New data published on 29th March 2018 shows almost 222,000 children and young people with special educational needs or disabilities (SEND) have had their care reviewed, as part of the government’s introduction of new Education, Health and Care (EHC) plans. EHCPs have replaced the old Statements of SEN. The government has also launched a national trial to give the SEND Tribunal new powers, which give parents and young people new rights to appeal decisions on the social care and health parts of their plan, alongside their existing rights around education. The SEND Tribunal hears appeals about EHC plans where there are disputes, but until now only had powers to look in to concerns on the education element of the plan, now families concerns about the health or social care elements will also be considered. At the same time, the Children and Families Minister has also announced sponsors for 14 new [...]
The Department for Education has developed privacy notices templates for schools and local authorities, which they can issue to staff, parents and pupils about the collection of data. New privacy notices are required as part of GDPR - General Data Protection Regulations - which come into effect for all organisations on May 25th, 2018. Data Protection: Privacy Notice templates for schools Further information regarding GDPR can be found at the Information Commissioner's Office website
The Government has launched a Green Paper regarding Mental Health support for Children and Young People. In some cases, support from the NHS is only available when problems get really serious, is not consistently available across the country, and young people can sometimes wait too long to receive that support. Support for good mental health in schools and colleges is also not consistently available. The green paper sets out an ambition for earlier intervention and prevention, a boost in support for the role played by schools and colleges, and better, faster access to NHS services, in order to fill these gaps. There is clear evidence that schools and colleges can, and do, play a vital role in identifying mental health needs at an early stage, referring young people to specialist support and working jointly with others to support young people experiencing problems. Around half of schools and colleges already have [...]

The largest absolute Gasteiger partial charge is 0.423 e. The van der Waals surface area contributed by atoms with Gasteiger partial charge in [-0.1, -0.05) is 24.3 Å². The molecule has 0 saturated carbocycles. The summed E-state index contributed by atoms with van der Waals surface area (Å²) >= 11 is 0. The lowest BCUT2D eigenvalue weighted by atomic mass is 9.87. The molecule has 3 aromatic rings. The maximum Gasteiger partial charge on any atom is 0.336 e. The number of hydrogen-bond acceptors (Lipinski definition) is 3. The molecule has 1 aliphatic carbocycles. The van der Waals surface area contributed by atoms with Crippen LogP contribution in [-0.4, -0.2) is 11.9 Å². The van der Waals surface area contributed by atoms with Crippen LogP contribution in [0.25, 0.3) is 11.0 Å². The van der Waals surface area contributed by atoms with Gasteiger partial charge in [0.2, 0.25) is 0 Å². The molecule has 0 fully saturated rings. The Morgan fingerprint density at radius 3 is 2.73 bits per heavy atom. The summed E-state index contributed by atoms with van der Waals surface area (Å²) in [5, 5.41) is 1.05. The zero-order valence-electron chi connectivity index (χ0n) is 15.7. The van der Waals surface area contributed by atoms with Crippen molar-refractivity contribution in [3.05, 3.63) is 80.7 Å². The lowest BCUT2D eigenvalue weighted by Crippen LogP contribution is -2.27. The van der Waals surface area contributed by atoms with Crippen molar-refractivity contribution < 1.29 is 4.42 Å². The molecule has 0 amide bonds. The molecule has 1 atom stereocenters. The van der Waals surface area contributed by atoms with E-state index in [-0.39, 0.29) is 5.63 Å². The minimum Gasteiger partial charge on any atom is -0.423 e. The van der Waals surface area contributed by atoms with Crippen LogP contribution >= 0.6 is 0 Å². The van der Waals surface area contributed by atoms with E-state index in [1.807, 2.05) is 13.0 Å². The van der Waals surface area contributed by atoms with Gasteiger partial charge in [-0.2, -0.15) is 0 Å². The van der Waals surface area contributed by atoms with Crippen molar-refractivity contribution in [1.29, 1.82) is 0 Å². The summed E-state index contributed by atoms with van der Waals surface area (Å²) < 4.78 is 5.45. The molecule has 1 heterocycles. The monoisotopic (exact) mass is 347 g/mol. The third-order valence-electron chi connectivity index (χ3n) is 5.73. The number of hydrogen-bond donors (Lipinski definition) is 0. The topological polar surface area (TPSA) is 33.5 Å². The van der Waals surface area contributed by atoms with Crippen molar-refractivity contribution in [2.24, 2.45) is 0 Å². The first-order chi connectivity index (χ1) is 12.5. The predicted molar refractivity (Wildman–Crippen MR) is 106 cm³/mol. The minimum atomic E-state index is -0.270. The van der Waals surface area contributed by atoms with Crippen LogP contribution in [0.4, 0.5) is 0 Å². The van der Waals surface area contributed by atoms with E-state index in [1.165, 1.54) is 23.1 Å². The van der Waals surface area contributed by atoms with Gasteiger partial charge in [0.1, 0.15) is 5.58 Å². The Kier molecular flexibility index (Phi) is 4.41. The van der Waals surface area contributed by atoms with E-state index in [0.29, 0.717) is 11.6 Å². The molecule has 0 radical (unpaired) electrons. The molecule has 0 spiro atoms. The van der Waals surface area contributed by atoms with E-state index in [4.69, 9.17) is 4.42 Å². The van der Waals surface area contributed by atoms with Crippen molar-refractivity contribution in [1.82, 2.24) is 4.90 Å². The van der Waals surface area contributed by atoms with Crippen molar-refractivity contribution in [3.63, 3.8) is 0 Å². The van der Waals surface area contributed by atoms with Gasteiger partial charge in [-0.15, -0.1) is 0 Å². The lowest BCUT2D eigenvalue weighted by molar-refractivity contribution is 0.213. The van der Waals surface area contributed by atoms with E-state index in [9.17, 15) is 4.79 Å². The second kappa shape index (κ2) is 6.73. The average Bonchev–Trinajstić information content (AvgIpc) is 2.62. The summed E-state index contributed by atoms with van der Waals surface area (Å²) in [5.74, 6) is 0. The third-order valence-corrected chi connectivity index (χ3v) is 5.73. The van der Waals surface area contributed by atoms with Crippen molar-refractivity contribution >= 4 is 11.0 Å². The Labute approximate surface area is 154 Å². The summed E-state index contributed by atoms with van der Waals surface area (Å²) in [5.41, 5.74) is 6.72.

This Ofsted Report on Reception classes was published on 30th November 2017: Bold Beginnings: The reception curriculum in a sample of good and outstanding primary schools In January 2017, Her Majesty’s Chief Inspector (HMCI) commissioned an Ofsted-wide review of the curriculum. Its aim was to provide fresh insight into leaders’ curriculum intentions, how these are implemented and the impact on outcomes for pupils. This report shines a spotlight on the Reception Year and the extent to which a school’s curriculum for four- and five-year-olds prepares them for the rest of their education and beyond. Key recommendations include that all primary schools should: Make sure that the teaching of reading, including systematic synthetic phonics, is the core purpose of the Reception Year Attach greater importance to the teaching of numbers in building children’s fluency in counting, recognising small numbers of items, comparing numbers and solving problems Ensure that when children are [...]